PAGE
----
An unpublished photograph of Diana, Princess of Wales is to be displayed for the first time in her former home, showing the little-known “stoic” and traditionally regal side of the woman once believed to be queen.
The picture is taken by David Baileyand shows the princess in profile in 1988 looking serious and contemplative, looking away from the camera.
Unlike her best-known photographs, she was not exhibited at the time when the public instead wanted to celebrate her for her warmth and accessibility.
Conservators of historic royal palaces have now secured it for a new Kensington Palace Exhibition on the Royal Family and photography, believing it to be the “most powerful” of all the photos from Bailey’s photoshoot with the Princess for its “very different” feel.
While other images from the same series were accepted into the collection of the National Portrait Gallery (NPG), this remained with the photographer.
Claudia Acott Williams, curator of historic royal palaces, said the Princess’s decision to pose for Bailey, best known for her celebrity snaps, was “a rather surprising choice”, noting that he was “not a photographer royal established”.
She compared the photograph to formal royal images such as those of Queen Mary, adding that it was “a fairly standard presentation of the monarchy”.
“A truly different light”
“For me, this is the most powerful of all the images from this shoot,” she said. “It shows her in a really different light.
“She created this warm and informal image. Here she steps away from the camera a bit, she looks stoic. He does something very different.
Images from the same series that are now in the NPG collection, she said, showed her as “the most characteristic warm and approachable silhouette. This is how we wanted to see Diana.
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The photograph is a last minute addition to the Life Through A Royal Lens exhibition, on loan from digital Princess Diana Museum with Bailey’s permission.
It will be featured on Friday as part of around 130 photographs ranging from previously unseen to some of the most famous images already guaranteed their place in the history books.
Each has been chosen to help illustrate the relationship between the Royal Family and photography, from the Victorian era to the present day.
It includes a reproduction of the oldest photograph of a member of the royal family ever taken, of Prince Albert in 1842 as a gift to Queen Victoria.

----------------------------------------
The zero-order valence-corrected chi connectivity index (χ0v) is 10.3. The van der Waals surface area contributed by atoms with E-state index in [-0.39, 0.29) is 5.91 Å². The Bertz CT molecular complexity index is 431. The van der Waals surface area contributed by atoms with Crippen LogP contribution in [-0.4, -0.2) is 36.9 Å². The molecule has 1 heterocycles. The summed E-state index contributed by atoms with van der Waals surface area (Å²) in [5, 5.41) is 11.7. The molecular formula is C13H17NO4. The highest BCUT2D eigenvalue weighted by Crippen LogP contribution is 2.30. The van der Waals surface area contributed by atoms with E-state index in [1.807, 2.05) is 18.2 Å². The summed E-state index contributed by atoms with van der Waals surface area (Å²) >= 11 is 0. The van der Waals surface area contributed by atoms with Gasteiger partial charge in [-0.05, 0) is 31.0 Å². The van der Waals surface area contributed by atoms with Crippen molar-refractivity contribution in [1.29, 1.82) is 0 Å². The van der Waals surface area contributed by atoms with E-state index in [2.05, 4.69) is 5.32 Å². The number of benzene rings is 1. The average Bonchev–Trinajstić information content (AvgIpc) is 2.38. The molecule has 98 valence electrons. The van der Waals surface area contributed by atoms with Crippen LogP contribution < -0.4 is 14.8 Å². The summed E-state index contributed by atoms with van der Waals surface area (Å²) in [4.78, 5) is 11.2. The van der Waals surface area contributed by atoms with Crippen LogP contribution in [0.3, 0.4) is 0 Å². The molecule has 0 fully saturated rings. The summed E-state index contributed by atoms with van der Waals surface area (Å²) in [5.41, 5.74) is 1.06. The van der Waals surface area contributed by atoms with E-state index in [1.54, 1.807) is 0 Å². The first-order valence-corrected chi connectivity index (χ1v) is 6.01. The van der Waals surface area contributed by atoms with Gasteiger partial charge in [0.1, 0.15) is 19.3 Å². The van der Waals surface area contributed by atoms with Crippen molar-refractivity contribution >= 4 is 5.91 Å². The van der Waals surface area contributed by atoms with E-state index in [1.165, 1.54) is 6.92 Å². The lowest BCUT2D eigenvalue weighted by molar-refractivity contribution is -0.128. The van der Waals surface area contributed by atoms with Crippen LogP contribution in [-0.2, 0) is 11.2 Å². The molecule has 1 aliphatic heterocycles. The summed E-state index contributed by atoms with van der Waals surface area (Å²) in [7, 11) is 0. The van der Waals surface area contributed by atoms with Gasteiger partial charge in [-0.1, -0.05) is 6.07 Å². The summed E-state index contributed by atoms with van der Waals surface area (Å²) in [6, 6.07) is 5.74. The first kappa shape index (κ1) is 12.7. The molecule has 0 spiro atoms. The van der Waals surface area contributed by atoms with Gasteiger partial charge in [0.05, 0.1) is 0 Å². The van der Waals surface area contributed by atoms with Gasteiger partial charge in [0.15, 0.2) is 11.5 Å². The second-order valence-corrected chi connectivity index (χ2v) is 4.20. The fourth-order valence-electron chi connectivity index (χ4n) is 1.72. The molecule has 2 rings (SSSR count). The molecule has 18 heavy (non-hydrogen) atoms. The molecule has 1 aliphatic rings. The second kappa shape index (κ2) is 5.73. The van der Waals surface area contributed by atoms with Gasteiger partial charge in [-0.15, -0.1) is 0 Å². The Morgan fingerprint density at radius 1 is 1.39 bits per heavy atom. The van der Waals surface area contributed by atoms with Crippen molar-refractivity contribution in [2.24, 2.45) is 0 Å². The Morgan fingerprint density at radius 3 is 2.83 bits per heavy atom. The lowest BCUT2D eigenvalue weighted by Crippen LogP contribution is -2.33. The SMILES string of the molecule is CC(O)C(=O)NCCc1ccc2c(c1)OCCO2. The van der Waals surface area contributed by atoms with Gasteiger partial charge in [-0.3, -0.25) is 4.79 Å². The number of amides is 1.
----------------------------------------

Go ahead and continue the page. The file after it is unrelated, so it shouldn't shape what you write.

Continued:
From the relaxed domestic shots of the Queen and her toddler sister to the pomp and pageantry of Cecil Beaton, it tells the story of how the Royal Family learned to manage their own image.
A now poignant image, taken by Matt Holyoak, shows the Queen and the Duke of Edinburgh laughing together during their 70th wedding anniversary photocall. At the time, the charming image was considered a bit too intimate to be released by Buckingham Palace as an official portrait.
With her children in 1957
The first photograph Queen Victoria allowed to be shown to the public is here, capturing her with her children in 1957, along with the first royal wedding photograph – of Princess Victoria and Prince Friedrich Willhelm of Prussia.
The modern age is represented by photos of young members of the royal family, Prince George, Princess Charlotte and Prince Louis, taken by the Duchess of Cambridge.
Brothers Prince William and Prince Harry are captured side by side in their twenties, a contact sheet shows the Queen cradling a baby Prince Edward as Prince Andrew looks on, and Prince Philip and Princess Anne are immortalized at a barbecue at Balmoral .
There is also a digital display of photographs taken by members of the public, with 1,000 submissions whittled down to 50.
Ms Acott Williams said: “Since Queen Victoria and Prince Albert first embraced the revolutionary new technology of photography, this medium shaped the way the world views the British monarchy.
“It has allowed the royal family to offer a fascinating insight into their lives and work, transforming the royal image and creating an unprecedented relationship between crown and subjects.”
Life Through a Royal Lens opens at Kensington Palace on Friday.